1942 army train car used in WWII gains a new life as a beautiful tiny home

January 16, 2019 by  
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For those history buffs out there, a stay in this beautifully converted WWII train car would be a dream come true. Tucked into the Smoky Mountains in Maryville, Tennessee, Platform 1346 , which was previously used as a kitchen car for U.S. Army cooks, has been carefully revamped to provide a serene tiny home retreat in an idyllic setting while still retaining its historic character. The train car goes back to 1942 when it was used as a troop train kitchen car for U.S. Army cooks preparing meals for troops that were being transported to the East Coast to board ships bound for Europe. The car served throughout the war until it was decommissioned in 1955 and placed in a military surplus yard for years. Later, it would be called back to duty in the 1970s during the Cold War, when it would serve as a mobile command car for SAC (Strategic Air Command). The historic car was used to transport large computers and communication equipment until 1988, when it was officially retired from duty. Related: 8 inspiring tiny Airbnb homes for a taste of living small After being put up for sale at auction in 2005, the old train car was purchased by a retired Lt. Colonel and transported to Maryville, Tennessee. After the train car sat unused for years, the new owners of the property decided to revamp the structure into a tiny home weekend retreat . The family found most of the materials for the renovation secondhand, scouring Craigslist and estate sales for cabinets, countertops, dishware, appliances and more. After eight months of construction, plumbing and electrical work, the almost 80-year-old train car was given a new life as a tiny Airbnb rental. Located on six acres of pristine wooded land, the Platform 1346 offers a beautiful retreat to enjoy the idyllic surroundings. On the interior, hardwood flooring and white walls make the home feel comfy and welcoming. Multiple large windows flood the interior with natural light and provide stunning views of the natural surroundings. The tiny home escape can comfortably accommodate four guests with one queen-sized bed and a queen-sized pull-out sofa bed. The kitchen offers all of the amenities for enjoying a nice homemade meal, including a dining counter that looks out over the expansive fields. There is also an open-air deck, which is a great place for dining al fresco. After a day out hiking or simply enjoying the fresh mountain air, guests can enjoy a nice soak in the large clawfoot tub. There also is a fish pond and a fire pit on site, making for a relaxing spot to unwind in the evening time. + Platform 1346 Photography by Tayler Smith via Platform 1346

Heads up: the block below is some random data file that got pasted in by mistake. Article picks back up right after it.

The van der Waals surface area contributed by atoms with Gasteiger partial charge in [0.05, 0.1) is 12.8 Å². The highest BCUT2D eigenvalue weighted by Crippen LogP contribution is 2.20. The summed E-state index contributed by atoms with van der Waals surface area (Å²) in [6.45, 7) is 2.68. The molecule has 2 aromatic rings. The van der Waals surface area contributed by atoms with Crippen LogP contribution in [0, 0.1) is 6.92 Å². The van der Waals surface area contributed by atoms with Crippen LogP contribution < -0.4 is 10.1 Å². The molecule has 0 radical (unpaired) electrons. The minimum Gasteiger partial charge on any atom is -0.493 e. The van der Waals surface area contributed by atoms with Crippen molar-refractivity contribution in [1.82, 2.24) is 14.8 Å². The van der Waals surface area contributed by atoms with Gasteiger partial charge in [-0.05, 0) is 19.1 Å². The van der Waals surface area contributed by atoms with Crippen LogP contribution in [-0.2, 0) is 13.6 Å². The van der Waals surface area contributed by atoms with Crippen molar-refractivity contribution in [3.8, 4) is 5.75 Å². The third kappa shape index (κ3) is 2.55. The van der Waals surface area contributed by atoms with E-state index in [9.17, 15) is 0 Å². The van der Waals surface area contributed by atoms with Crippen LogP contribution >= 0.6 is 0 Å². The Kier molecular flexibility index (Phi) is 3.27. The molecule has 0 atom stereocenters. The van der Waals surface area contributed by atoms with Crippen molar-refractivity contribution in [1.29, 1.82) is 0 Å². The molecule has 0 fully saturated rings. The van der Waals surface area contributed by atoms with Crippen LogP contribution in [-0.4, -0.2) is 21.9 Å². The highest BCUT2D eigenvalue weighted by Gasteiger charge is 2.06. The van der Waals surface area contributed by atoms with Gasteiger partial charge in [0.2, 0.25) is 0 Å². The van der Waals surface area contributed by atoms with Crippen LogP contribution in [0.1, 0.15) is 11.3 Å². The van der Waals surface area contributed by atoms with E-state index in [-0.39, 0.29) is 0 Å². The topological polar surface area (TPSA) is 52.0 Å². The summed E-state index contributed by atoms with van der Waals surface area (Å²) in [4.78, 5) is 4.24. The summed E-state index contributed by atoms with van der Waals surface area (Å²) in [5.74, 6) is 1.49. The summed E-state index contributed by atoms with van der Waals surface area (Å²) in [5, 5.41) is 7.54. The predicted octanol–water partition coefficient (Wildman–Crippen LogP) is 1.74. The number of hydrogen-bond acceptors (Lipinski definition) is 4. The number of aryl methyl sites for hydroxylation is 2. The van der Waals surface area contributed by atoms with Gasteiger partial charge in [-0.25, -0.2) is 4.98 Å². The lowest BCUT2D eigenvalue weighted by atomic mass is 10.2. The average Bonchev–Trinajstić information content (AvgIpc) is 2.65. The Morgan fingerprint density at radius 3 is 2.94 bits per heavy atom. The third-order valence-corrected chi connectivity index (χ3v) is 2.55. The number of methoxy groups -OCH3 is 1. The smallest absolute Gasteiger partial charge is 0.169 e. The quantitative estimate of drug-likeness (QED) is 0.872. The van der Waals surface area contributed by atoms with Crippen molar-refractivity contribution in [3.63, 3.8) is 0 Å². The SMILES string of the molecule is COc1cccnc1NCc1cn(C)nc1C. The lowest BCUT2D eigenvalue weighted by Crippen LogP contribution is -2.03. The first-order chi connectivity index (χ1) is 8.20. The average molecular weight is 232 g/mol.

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1942 army train car used in WWII gains a new life as a beautiful tiny home

100architects upcycles phone booths into resourceful community hubs

January 15, 2019 by  
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When was the last time you stepped into a phone booth? If you’re under 30, you might not even be aware that phone booths used to be on nearly every street corner as a means to contact your parents after the football game or call a taxi after dinner. Of course, there are those scenes from the original Superman that might jog your memory. Once cell phones became mainstream, the empty phone booths became easy fodder for graffiti, pollution and public urinal use. But while the era of the phone booth is long gone, in Shanghai, these relics are being upcycled into useful curbside furniture. Many cities in China, like most major metropolitan areas, have grown beyond the need for public phone booths, but the government decided to transform the existing architecture into something more appealing. As contracted by the government, Shanghai firm 100architects took on the challenge of finding a new use for the phone booths on Yuyuan Road, a historic road in the city. The goal was not only to find another use for the phone booths but to make sure the new design was useful and accessible to the public. Related: Martin Angelov upcycles an abandoned telephone booth into public seating While the outside looks like what we remember as a traditional phone booth, the standout orange interior provides shelter and a spot to hang out. Depending on the size of the unit, some have tables while others are standing-room only. One thing they all have in common is a side that is open to the sidewalk and passersby. This is an intentional effort to encourage engagement in a population that has become solitary thanks to individual cell phones. All three “Orange Phone Booth” prototypes include LED lighting that illuminates the structures after dark. They also include a free Wi-Fi connection and USB charging sockets, which are a popular draw for many people on the go or with time to kill. You might also find a newspaper rack, reading lights and an emergency public phone. There are currently five renovated phone booths along Yuyuan Road that work equally as public furniture and statement pieces. + 100architects Via Curbed Photography by Amey Kandalgaonkar via 100architects